If you’re wondering why you’ve never heard of it, you may have seen it under a different name, as Super Dimension Fortress Macross was dubbed and edited before being released under the name Robotech in the US.
6. Royal Space Force
The studio that would go on to give us Neon Genesis Evangelion began with a movie named Royal Space Force: The Wings of Honnêamise, and it was quite the outing. Written and directed by Hiroyuki Yamaga, the film follows Shiro through an alternate future in which humankind hasn’t yet been to space. An encounter with a girl inspires Shiro to become the world’s first astronaut.
An ambitious and gritty tale, it didn’t quite take off when it was first released but has gone on to become a firm favorite.
5. Sherlock Hound
If you love Sherlock Holmes, steampunk, and series that don’t take themselves too seriously, this 80s gem is definitely for you. With the first six episodes directed by Miyazaki Hayao, and the remaining taken over by Mikuriya Kyosuke, the visual style of the series is very 80s, yet they’ve technically aged very well. Beautiful landscapes, funky machinery, motorbikes, and airships galore – all mixed together with an air of whimsy.
As the name suggests, the series follows the titular Sherlock Hound (a Pembroke Corgi, in case you’re wondering) and his trusty companion Watson as they solve mysteries. It’s a fun take on an absolute classic. Although it wasn’t well-received immediately, this was largely because it wasn’t intended for a Japanese audience. Once it was seen in the wider world, however, with a trailer running in front of Nausicaä of the Valley of the Wind, interest picked up and it became a bit of a phenomenon.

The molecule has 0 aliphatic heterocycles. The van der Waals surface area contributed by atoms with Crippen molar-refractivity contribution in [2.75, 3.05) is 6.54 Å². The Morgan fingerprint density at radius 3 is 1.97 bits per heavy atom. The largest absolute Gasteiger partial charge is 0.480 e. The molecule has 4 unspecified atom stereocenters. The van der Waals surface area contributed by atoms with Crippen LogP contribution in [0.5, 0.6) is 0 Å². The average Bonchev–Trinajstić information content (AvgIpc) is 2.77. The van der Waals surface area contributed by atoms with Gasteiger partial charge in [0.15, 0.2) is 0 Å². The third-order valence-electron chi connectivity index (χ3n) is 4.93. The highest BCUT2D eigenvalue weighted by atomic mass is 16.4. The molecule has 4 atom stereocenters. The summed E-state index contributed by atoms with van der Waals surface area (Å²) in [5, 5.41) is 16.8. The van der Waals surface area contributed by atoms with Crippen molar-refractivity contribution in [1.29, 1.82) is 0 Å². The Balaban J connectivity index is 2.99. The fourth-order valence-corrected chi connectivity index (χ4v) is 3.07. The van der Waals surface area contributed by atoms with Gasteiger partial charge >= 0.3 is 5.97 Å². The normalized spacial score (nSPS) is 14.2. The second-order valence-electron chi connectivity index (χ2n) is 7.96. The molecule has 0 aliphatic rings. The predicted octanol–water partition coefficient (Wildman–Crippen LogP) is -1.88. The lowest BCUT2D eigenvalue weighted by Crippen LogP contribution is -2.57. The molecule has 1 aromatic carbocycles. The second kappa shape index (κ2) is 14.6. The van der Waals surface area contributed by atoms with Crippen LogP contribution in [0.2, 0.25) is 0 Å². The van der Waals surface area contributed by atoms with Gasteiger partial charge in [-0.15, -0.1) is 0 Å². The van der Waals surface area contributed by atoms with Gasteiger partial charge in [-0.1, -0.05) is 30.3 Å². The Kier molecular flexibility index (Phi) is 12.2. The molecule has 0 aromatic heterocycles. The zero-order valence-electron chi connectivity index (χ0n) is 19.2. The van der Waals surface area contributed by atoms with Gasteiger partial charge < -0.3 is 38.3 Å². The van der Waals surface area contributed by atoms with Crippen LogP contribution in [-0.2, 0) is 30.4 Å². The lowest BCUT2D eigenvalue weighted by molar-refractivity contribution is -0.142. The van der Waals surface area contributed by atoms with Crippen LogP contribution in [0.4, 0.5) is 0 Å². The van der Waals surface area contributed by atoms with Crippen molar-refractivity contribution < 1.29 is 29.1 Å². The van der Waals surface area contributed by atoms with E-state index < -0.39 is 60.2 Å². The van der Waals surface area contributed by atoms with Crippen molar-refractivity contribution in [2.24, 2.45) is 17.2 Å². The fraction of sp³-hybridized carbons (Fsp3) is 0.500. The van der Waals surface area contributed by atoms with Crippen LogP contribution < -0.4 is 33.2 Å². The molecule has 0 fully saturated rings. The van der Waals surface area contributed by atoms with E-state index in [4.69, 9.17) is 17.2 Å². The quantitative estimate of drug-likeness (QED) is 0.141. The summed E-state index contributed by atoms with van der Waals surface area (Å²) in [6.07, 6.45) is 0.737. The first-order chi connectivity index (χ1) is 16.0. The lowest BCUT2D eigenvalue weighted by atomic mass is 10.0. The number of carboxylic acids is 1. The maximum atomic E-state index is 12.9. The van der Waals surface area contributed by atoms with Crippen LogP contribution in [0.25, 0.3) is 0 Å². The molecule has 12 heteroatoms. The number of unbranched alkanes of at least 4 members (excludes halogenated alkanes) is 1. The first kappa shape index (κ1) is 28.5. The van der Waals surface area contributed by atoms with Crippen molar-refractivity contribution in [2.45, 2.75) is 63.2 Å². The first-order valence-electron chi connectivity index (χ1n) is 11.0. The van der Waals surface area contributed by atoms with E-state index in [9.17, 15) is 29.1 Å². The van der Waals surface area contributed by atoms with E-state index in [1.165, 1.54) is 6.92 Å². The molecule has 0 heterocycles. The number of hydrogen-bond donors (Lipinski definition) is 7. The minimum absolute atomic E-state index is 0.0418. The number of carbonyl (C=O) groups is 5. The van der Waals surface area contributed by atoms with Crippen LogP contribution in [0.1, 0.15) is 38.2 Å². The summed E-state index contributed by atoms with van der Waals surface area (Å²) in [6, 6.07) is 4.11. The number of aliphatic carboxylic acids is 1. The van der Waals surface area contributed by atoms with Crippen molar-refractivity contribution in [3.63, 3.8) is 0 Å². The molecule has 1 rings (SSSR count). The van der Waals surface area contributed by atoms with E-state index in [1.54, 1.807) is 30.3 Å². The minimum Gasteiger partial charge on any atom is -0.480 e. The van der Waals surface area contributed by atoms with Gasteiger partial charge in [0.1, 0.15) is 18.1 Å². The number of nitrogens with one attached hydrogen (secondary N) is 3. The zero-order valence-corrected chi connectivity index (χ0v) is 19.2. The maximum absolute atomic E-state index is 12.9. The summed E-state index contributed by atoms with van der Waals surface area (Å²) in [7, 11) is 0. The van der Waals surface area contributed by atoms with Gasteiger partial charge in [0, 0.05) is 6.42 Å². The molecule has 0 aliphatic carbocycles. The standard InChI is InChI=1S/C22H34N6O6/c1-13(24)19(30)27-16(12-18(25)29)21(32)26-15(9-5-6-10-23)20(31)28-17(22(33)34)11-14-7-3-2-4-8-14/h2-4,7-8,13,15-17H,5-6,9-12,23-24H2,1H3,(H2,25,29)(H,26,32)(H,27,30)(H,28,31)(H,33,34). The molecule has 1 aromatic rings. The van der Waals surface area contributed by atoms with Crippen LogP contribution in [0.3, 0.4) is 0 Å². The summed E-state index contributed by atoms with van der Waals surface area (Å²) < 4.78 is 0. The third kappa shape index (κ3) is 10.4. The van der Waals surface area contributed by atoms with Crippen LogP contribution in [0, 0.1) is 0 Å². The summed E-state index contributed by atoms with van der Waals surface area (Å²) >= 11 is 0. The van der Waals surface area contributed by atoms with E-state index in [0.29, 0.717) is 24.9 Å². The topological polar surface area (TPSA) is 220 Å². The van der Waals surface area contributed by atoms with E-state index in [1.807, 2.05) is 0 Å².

Fun fact: the English dub on this one runs a full minute and a half longer, which meant the DVD release came as a double-sided disk. One side had the Japanese version, the other the English, as it was impossible to match the audio tracks.
4. Angel’s Egg
While Mamoru Oshii brought us Ghost in the Shell in the 90s, the 80s saw the release of Angel’s Egg. If you were confused by the former, then beware that the latter is considerably more esoteric. A stylized film that boasts two characters, neither of whom have much to say, this may not be everyone’s cup of tea, but it’s an absolute masterpiece.
The art on offer is exquisite, and in many ways, the film is a monument to art-house anime. Poetry in motion – almost literally. While the dialogue is sparse, the film more than makes up for it with those visuals, its unique style, and the fact it exists as a thing that still cannot be completely understood, all these years later.
It’s an enigma wrapped in a mystery, told through stunning animation.
Dealing with the contemplation of faith and the nature of the world and the people in it, it’s packed with religious symbolism. There’s also a dark edge to the movie’s message that makes it all the more poignant.